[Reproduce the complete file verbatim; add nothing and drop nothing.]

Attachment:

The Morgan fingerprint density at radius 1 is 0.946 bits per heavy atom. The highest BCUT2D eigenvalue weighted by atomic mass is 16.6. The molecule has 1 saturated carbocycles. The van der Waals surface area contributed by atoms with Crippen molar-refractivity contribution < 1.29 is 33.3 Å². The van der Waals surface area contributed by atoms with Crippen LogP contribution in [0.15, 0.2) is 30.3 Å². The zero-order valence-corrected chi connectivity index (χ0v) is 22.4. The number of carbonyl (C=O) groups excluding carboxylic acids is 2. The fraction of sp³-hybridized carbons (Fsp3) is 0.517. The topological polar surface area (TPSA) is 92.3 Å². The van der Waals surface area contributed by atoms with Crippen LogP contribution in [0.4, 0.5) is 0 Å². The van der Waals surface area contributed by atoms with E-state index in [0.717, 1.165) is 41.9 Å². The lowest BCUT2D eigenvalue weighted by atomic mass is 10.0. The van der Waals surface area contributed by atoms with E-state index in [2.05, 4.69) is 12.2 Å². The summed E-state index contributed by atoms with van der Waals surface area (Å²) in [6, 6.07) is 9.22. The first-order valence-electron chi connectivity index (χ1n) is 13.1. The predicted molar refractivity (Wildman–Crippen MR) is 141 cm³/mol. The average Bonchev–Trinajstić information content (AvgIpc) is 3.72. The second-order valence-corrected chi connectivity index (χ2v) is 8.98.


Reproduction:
The Morgan fingerprint density at radius 1 is 0.946 bits per heavy atom. The highest BCUT2D eigenvalue weighted by atomic mass is 16.6. The molecule has 1 saturated carbocycles. The van der Waals surface area contributed by atoms with Crippen molar-refractivity contribution < 1.29 is 33.3 Å². The van der Waals surface area contributed by atoms with Crippen LogP contribution in [0.15, 0.2) is 30.3 Å². The zero-order valence-corrected chi connectivity index (χ0v) is 22.4. The number of carbonyl (C=O) groups excluding carboxylic acids is 2. The fraction of sp³-hybridized carbons (Fsp3) is 0.517. The topological polar surface area (TPSA) is 92.3 Å². The van der Waals surface area contributed by atoms with Crippen LogP contribution in [0.4, 0.5) is 0 Å². The van der Waals surface area contributed by atoms with E-state index in [0.717, 1.165) is 41.9 Å². The lowest BCUT2D eigenvalue weighted by atomic mass is 10.0. The van der Waals surface area contributed by atoms with E-state index in [2.05, 4.69) is 12.2 Å². The summed E-state index contributed by atoms with van der Waals surface area (Å²) in [6, 6.07) is 9.22. The first-order valence-electron chi connectivity index (χ1n) is 13.1. The predicted molar refractivity (Wildman–Crippen MR) is 141 cm³/mol. The average Bonchev–Trinajstić information content (AvgIpc) is 3.72. The second-order valence-corrected chi connectivity index (χ2v) is 8.98.